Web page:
Olympics: ‘Gang life almost killed me – sprint was my way out’


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Darren Campbell pictured with fellow sprinters Jamie Baulch and Paul Gray in 1996
Campbell (right) won the 200-meter Olympic silver in 2000, plus the 4×100-meter relay gold in 2004.

For a generation of athletics fans, Darren Campbell was the face of the British sprint.

His 200 meters of silver at the 2000 Olympics and 4×100 meters of gold four years later brought him wide respect and fame.

Yet for years, the source behind his inner instinct has remained hidden from public knowledge.

This is the story of how Campbell emerged as a talented teenage sprinter while leading a double life as a gang member; how the plot of fate prevented the planned robbery of the cafe, how he survived the fight in the city center and why he eventually escaped from Manchester after the murder of a family friend.

Campbell, now 47, rarely spoke about his experiences growing up on the Sale racetrack estate – a council estate on the outskirts of South Manchester.

As he prepares to lead the current crop of British youth through the Tokyo Games as a sprint coach on the GB team, he decided to expose it all – “good, bad and ugly” – in an attempt to inspire others.

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Campbell and his younger sister Sophia were raised by their mother, Marva, in a two-bedroom apartment on the Sale Race property.

He met his father for the first time at the age of 13 at the sports awards ceremony. He then decided to give up his father’s last name – Grant – in favor of his mother’s Campbell.

“I told my mom: one day I’ll become famous and I don’t want my dad to accept praise,” Campbell says. “If he tries to take credit for it, he’ll have to explain to the world why we have different names.”

Born in 1973, Campbell has already told everyone who would listen that he will one day compete in the Olympics. He was inspired by Carl Lewis’ performances at the 1984 Games in Los Angeles, where the American sprinter won gold in the 100, 200, long jump and 4×100 m.

At the time, the young budding athlete had been competing for Sale Harriers for four years, enrolled after his mother was honored with her first day of school sports.

Campbell’s mother was a constant source of strength and inspiration for her son. She was a strict parent – Campbell describes her as “the scariest on the estate” – but the fact that she often did two or three jobs meant that he too spent a lot of time with his extended group of friends, for whom trouble was never far away.

“In the beginning, it was a fraternity, a group,” he says. “Unfortunately, as time went on, it became more and more a gang. Things like ‘we against the world,’ because that’s how you found yourself.”

“I wouldn’t say we’re bad kids because we’re not. But as we got older it was easy to get involved in different things on the estate. You became a product of your environment. The things you see are gangs, gun crimes, knives, drugs.

“There were a lot of fights. That means you have to learn to protect yourself and your friends. Until then – by protecting each other – we became a gang. Then things escalated from there.”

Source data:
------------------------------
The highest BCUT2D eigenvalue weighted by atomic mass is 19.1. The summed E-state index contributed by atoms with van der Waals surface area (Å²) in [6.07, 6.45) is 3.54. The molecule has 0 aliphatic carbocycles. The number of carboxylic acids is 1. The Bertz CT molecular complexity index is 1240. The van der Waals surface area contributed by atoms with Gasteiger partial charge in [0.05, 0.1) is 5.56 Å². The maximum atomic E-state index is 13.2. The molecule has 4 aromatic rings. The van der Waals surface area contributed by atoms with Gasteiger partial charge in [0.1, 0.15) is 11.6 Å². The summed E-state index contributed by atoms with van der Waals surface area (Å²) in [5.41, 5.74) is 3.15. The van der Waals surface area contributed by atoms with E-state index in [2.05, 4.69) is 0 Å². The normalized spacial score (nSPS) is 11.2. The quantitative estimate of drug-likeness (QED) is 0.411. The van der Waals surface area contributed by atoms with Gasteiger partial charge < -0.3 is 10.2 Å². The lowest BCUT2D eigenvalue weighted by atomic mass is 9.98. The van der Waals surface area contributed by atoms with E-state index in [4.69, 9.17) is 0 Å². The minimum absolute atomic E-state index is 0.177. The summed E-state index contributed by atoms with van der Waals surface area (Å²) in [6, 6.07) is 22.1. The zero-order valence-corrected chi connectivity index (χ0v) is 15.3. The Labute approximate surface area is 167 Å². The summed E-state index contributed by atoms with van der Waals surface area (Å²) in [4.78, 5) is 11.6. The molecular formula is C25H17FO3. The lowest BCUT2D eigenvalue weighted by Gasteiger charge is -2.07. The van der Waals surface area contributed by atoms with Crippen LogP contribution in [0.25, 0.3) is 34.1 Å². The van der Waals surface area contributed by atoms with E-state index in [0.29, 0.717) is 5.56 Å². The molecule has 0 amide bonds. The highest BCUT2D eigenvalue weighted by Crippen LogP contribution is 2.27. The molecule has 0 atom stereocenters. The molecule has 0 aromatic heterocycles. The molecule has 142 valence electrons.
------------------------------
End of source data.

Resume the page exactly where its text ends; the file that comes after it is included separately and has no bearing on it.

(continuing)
Darren Campbell filmed during school days with two friends
Campbell (right) with friends Marlon (left) and Tommy (center). They stayed in touch and remain close

As Campbell’s life turned ominously, his athletics flourished.

The success of the young teams at Sale Harriers was accompanied by school honors at the regional and then national levels. Yet at 16, Campbell’s Olympic dream seemed like a world. His immediate concern was how to put some money in his pocket, which is why he agreed to take part in the robbery of the pub.

“As a group, we sat down and thought about how we could make some quick money,” he says.

“Someone came up with the idea of ​​a pub, not an estate, that we could go to after closing and rob that night. To me, that sounded like a crazy plan, and when I rode my bike on the way there Somehow I looked up at the heavens and said ‘show me a sign’.

“Soon after, my bike got a breakthrough. That meant that because I was the one who was supposed to ride with the money, because I was the fastest, we felt like we couldn’t keep going.

“I always experienced it as a“ sliding door ”moment and I always felt happy that it didn’t happen.My life would be completely different.Overcoming the fear of doing it the first time would make it the second, third and fourth time much easier.

“It would just be a spiral, that’s how I see it.”

Darren Campbell
Campbell (center) after winning the British Rail Sprinter Youth 100m title in 1989 – a planned pub robbery

At the time, Campbell was still struggling to find a way out.

Members of his inner circle were beginning to bond with other more serious gangs on the Moss Side, which brought unwanted attention and a growing threat of violence.

“It was like living in two different worlds,” he says. “I had this world of athletics, and then I had that other world with my friends, with the people I grew up with. They protected me and I protected them.

“I felt like I had a lot more to lose, but I was naive about the risks I was taking with my future. I certainly didn’t look at my life thinking you would represent your country in two years.”

The sport was getting serious, but so was his gang.